# Subsequence

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## Definition

Given a sequence [ilmath](x_n)_{n=1}^\infty[/ilmath] we define a subsequence of [ilmath](x_n)^\infty_{n=1}[/ilmath] as follows:

• Given any strictly increasing monotonic sequence[Note 1], [ilmath](k_n)_{n=1}^\infty\subseteq\mathbb{N}[/ilmath]
• That means that [ilmath]\forall n\in\mathbb{N}[k_n<k_{n+1}][/ilmath][Note 2]

Then the subsequence of [ilmath](x_n)[/ilmath] given by [ilmath](k_n)[/ilmath] is:

• [ilmath](x_{k_n})_{n=1}^\infty[/ilmath], the sequence whose terms are: [ilmath]x_{k_1},x_{k_2},\ldots,x_{k_n},\ldots[/ilmath]
• That is to say the [ilmath]i[/ilmath]th element of [ilmath](x_{k_n})[/ilmath] is the [ilmath]k_i[/ilmath]th element of [ilmath](x_n)[/ilmath]

### As a mapping

Consider an (injective) mapping: [ilmath]k:\mathbb{N}\rightarrow\mathbb{N} [/ilmath] with the property that:

• [ilmath]\forall a,b\in\mathbb{N}[a<b\implies k(a)<k(b)][/ilmath]

This defines a sequence, [ilmath](k_n)_{n=1}^\infty[/ilmath] given by [ilmath]k_n:= k(n)[/ilmath]

• Now [ilmath](x_{k_n})_{n=1}^\infty[/ilmath] is a subsequence

## Immediate properties

[ilmath]\forall n\in\mathbb{N}[k_n\ge n][/ilmath] - the [ilmath]k_i[/ilmath]th term of a subsequence cannot correspond to any element before the (but not including) [ilmath]i[/ilmath]th term of the main sequence

This is a standard proof by induction.

1. Suppose [ilmath]n\eq 1[/ilmath], show [ilmath]k_1\ge 1[/ilmath]
• Well [ilmath]k_1[/ilmath] is the first term of the subsequence and this may be the 1st term of the sequence, in which case we have [ilmath]k_1\eq 1[/ilmath] thus [ilmath]k_1\ge 1[/ilmath] holds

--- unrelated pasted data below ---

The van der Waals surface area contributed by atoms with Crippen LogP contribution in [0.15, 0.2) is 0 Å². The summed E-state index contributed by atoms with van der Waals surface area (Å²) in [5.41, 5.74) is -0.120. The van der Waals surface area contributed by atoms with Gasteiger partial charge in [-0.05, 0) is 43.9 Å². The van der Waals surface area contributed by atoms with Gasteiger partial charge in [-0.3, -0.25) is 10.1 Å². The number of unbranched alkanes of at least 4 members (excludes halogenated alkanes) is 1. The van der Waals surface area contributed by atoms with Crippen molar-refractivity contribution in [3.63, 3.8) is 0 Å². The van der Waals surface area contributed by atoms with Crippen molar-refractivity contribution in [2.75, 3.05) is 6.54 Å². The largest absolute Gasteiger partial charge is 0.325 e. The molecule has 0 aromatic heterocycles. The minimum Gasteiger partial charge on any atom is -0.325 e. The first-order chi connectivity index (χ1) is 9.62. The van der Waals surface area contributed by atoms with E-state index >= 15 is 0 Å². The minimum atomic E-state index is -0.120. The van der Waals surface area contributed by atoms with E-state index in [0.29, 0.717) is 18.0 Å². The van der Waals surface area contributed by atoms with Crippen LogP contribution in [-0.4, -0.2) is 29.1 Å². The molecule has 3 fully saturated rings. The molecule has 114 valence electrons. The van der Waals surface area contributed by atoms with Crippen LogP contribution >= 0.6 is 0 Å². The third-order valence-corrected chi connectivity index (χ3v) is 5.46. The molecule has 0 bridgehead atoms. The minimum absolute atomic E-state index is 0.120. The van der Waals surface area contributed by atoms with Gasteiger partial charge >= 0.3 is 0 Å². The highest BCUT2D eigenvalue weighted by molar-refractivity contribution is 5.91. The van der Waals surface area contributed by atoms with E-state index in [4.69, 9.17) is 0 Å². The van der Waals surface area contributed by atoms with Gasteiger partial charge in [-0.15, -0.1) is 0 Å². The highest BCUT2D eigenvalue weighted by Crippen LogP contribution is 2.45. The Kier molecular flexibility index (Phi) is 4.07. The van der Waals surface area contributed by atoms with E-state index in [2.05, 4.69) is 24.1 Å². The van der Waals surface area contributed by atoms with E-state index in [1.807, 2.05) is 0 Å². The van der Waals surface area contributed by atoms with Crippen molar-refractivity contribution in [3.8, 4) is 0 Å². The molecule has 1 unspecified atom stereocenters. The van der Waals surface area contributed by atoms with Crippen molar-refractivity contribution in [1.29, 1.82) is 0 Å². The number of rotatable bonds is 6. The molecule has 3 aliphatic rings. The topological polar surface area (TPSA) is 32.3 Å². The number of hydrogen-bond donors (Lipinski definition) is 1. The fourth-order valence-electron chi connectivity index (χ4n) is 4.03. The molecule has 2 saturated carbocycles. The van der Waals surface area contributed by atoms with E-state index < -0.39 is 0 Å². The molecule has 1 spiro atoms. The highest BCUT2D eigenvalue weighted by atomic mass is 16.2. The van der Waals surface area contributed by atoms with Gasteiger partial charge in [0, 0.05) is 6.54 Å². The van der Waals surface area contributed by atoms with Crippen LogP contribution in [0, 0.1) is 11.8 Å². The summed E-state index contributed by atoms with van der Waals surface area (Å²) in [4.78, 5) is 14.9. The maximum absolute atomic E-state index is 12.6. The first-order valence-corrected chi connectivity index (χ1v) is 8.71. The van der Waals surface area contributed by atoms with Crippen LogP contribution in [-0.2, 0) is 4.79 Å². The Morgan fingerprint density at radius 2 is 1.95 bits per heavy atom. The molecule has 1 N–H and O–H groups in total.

• If the first term of the subsequence is any term other than the first we see [ilmath]k_1>1[/ilmath] and so [ilmath]k_1\ge 1[/ilmath] holds
2. Assuming we have [ilmath]k_n\ge n[/ilmath] show that this implies [ilmath]k_{n+1}\ge n+1[/ilmath]
• We have [ilmath]k_n\ge n[/ilmath] by assumption, and we wish to show [ilmath]k_n\ge n\implies k_{n+1}\ge n+1[/ilmath]
• By definition of subsequence we see [ilmath]k_n < k_{n+1} [/ilmath] so [ilmath]n\le k_n < k_{n+1} [/ilmath] means [ilmath]n<k_{n+1} [/ilmath]
• As [ilmath]k_{n+1} [/ilmath] and [ilmath]n[/ilmath] are integer valued, we can use [ilmath](n<m)\iff(n+1\le m)[/ilmath] for integers [ilmath]n[/ilmath] and [ilmath]m[/ilmath][Note 3]
• Thus we see [ilmath](n<k_{n+1})\iff(n+1\le k_{n+1})[/ilmath], we have the LHS, so now we have the RHS: [ilmath]n+1\le k_{n+1} [/ilmath]
3. Draw conclusions
• Since [ilmath]k_n\ge n[/ilmath] is true for [ilmath]n\eq 1[/ilmath] and if it is true for [ilmath]n\eq m[/ilmath] then it is true for [ilmath]n\eq m+1[/ilmath] we have proved by induction that for all [ilmath]n\in\mathbb{N} [/ilmath] we have [ilmath]k_n\ge n[/ilmath], as required